NoSQL databases: how they work and when they make sense

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Online shops with millions of customers and products, social networks with huge numbers of members and complex network of relationships in which countless messages are exchanged, plus scientific projects in which measurement data is generated over measurement data … – The requirements for databases are enormous: They should be mountains of information Store them securely and, on request, make appropriate data available in a meaningful way in a matter of seconds. The stored information is often too unstructured to force it into predetermined schemes, and the interweaving between them is often incredibly complex.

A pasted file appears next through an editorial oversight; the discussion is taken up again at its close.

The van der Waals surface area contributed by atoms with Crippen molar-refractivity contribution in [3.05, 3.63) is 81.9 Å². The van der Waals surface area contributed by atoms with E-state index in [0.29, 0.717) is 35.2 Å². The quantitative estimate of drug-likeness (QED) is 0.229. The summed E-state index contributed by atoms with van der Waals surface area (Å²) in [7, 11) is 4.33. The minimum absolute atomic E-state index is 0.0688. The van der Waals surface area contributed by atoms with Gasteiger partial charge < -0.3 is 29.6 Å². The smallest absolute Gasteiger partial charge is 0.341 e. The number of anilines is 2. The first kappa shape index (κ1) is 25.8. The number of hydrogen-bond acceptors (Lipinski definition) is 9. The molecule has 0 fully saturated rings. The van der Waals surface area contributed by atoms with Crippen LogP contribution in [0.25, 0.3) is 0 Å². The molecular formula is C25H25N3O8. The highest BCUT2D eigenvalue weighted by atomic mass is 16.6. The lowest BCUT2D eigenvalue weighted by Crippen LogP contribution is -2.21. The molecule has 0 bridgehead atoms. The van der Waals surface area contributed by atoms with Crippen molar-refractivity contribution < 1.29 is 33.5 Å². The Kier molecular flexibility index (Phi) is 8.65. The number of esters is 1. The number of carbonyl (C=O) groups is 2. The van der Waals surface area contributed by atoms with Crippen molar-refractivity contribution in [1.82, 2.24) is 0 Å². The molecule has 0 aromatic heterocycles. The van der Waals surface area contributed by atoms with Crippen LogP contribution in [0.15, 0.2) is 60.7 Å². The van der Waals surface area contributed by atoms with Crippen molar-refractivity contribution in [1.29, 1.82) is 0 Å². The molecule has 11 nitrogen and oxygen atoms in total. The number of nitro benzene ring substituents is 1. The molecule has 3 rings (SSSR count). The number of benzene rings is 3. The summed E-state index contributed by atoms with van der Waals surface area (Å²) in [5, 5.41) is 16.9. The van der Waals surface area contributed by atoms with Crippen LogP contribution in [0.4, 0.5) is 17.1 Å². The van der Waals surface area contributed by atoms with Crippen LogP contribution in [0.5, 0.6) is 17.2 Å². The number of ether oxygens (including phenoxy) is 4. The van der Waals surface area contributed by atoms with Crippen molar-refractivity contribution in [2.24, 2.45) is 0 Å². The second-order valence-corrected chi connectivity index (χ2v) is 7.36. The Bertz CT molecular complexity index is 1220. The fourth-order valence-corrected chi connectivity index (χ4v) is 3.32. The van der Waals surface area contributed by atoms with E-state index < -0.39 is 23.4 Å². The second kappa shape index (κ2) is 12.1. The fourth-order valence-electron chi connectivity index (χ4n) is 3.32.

Requirements that SQL databases fail to deal with – but which NoSQL databases can easily cope with: They are flexible, fast, scalable and can be used in a distributed manner. But … how do they actually do it? How do they store data, how do they access them and what fields of application are they suitable for? What are their advantages and disadvantages? To answer that, we’ll take a closer look at key-value, document-oriented, wide-column, and graph databases in this article.

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